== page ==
Book Review: The French Connection in Criminology: Rediscovering Crime, Law, and Social Change

AuthorMichael J. Bolton
Published date01 September 2005
Date01 September 2005
Subject MatterArticles
Criminal Justice ReviewBook Reviews
The French Connection in Criminology: Rediscovering Crime, Law,
and Social Change, by Bruce A. Arrigo, Dragan Milovanovic, and Rob-
ert Carl Schehr. State University of New York Press, 2005.
DOI: 10.1177/0734016805282749
Whenever an article or book is published that hints of a major knowledge growth in the
nature of how science is actually conducted, a compelling intrigue is created. The French
Connection in Criminology: Rediscovering Crime, Law, and Social Change is no exception.
In its pages, the authors question the wisdom of clinging to the rigid positivistic lenses scien-
tists have relied on for centuries. In addition, despite the fact that a large body of literature
exists showing how historical writings have been penned by powerful persons of privilege
who ignored issues such as gender bias, racism, poverty, and class conflict, Arrigo,
Milovanovic, and Schehr not only use the critical perspectiveto illuminate such abject short-
sightedness, but they also offer the hope of a more inclusive world by challenging core linear
assumptions stemming from modernist thought that have guided scientific reasoning since
the Enlightenment—the “Festival of Reason.”Their plight is monumental because the domi-
nant scientific mind-set is so linked to the systematic, calculable, quantifiable observation of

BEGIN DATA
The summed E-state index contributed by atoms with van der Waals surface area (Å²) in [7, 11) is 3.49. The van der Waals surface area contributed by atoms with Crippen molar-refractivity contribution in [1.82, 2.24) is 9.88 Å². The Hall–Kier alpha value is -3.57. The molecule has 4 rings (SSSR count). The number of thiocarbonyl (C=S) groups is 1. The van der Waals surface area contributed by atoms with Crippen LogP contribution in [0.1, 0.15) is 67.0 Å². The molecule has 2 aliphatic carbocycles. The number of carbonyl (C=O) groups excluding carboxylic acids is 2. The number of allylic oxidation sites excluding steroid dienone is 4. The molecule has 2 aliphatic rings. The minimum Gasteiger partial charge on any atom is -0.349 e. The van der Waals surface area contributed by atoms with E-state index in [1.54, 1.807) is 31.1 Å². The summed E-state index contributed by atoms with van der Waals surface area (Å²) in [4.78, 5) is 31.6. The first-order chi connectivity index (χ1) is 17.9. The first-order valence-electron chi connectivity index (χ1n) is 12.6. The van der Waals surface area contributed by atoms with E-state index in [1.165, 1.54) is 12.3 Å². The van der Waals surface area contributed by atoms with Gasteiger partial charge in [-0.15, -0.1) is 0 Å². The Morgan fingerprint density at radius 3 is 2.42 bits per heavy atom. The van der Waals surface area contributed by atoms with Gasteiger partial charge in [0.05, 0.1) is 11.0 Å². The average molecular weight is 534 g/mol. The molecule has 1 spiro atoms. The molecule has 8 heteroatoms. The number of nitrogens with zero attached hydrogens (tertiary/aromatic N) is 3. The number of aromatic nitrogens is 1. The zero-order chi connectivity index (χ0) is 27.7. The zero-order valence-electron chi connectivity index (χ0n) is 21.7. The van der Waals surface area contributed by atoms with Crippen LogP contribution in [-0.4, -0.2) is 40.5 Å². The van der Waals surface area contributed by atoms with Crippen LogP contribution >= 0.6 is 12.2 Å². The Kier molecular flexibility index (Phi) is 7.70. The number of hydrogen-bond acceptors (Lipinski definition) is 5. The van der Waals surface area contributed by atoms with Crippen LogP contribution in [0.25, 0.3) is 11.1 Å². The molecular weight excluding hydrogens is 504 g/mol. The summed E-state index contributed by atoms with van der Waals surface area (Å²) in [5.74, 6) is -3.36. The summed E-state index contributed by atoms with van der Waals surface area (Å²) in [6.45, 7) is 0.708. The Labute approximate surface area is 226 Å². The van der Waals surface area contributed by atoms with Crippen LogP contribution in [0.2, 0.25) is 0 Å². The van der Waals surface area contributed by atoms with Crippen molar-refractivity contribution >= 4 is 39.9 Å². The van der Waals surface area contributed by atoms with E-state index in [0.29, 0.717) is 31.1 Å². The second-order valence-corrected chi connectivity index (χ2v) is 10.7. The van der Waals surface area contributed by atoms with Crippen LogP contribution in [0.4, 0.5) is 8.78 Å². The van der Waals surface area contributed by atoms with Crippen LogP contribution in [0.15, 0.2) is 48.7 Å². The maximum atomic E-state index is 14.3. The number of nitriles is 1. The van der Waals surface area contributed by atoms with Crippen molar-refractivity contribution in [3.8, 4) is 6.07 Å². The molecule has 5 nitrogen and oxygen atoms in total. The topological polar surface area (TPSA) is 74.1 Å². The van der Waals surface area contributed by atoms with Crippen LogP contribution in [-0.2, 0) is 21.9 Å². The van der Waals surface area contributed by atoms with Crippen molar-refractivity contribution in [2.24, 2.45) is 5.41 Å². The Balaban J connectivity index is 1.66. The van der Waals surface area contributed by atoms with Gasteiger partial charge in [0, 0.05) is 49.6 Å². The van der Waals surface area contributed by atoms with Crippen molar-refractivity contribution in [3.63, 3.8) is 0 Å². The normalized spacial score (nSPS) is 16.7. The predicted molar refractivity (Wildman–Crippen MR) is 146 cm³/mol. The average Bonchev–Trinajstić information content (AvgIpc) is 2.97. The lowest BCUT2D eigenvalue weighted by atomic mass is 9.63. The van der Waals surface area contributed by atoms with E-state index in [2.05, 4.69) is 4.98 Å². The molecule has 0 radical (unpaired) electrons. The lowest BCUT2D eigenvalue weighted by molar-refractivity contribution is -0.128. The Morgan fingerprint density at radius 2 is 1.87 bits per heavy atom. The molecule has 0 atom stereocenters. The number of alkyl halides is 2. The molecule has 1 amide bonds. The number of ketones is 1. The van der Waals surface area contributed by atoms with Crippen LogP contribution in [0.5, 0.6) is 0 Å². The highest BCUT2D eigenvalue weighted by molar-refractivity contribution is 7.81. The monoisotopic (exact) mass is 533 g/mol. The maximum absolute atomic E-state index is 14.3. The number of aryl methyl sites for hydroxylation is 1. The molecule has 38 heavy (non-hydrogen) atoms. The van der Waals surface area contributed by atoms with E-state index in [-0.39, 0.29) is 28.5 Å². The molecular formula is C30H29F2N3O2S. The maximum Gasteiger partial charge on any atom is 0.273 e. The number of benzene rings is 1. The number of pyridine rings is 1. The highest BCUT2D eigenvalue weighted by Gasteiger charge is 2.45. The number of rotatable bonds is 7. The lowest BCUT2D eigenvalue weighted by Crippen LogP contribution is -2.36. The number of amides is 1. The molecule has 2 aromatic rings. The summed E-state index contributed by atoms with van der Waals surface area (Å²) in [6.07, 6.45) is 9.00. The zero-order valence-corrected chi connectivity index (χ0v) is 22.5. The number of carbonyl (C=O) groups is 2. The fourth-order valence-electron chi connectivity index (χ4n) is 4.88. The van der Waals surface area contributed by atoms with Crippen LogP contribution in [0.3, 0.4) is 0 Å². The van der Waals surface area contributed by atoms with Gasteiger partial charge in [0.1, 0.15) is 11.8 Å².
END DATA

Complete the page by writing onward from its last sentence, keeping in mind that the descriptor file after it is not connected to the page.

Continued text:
physical and social phenomena that other nonpositivistic forms of investigating the universe
seem simply inconceivable.
Up until recently—the past several decades, to be sure—modernist scientific methods
have irrefutably tended to be regarded as the primary means for understanding what is know-
able about the universe. Conversely, and especially in the social sphere, postmodernists
negate the core mind-set of modernity by denying the macrotheories, grand narratives, and
macropolitics that have undergirded it for the past five centuries. Although some might sug-
gest that this hints of a knowledge turn of paradigmatic proportion, authors of the French
Connection in Criminology more appropriately call it a “Linguistic Turn in Social Theory,”
because language is so vital to our inner and external worlds—worlds of ideas, images, intu-
itions, concepts, narratives, and texts—that it shapes our existence individually and
Unlike many of the early works on postmodernism that have tended to generate philosoph-
ical questions regarding the integral role power always plays in social relations, what Arrigo,
Milovanovic, and Schehr have created with The French Connection is a useable framework
for understanding how the postmodern, nonlinear lens can serve to demystify the “burning
issues of our era” (p. 139) by “fanning the flames of alternative, provocative, and novellines
of socio-legal scholarship that simultaneously identify the limits of existing research while
charting new directions” (p. xiii). They do this in the first three chaptersby providing worth-
while summaries of writings by deceased and active postmodern scholars, including discus-
sions of the current status of the linguistic turn and how knowledge gained from these writers
can help prepare mankind for a future of confusion and uncertainty. They supplement these
efforts in the last half of the book by demonstrating how lenses can be toggled and applied to
prisons and confinement laws, race and racism (including racial profiling and jury nullifica-
tion), media, cinema and literary texts, restorative justice, and offender mediation.
Book Reviews Criminal Justice Review
Volume 30 Number 2
September 2005 220-255
© 2005 Georgia State University
Research Foundation, Inc.
hosted at

To continue reading

Request your trial

VLEX uses login cookies to provide you with a better browsing experience. If you click on 'Accept' or continue browsing this site we consider that you accept our cookie policy. ACCEPT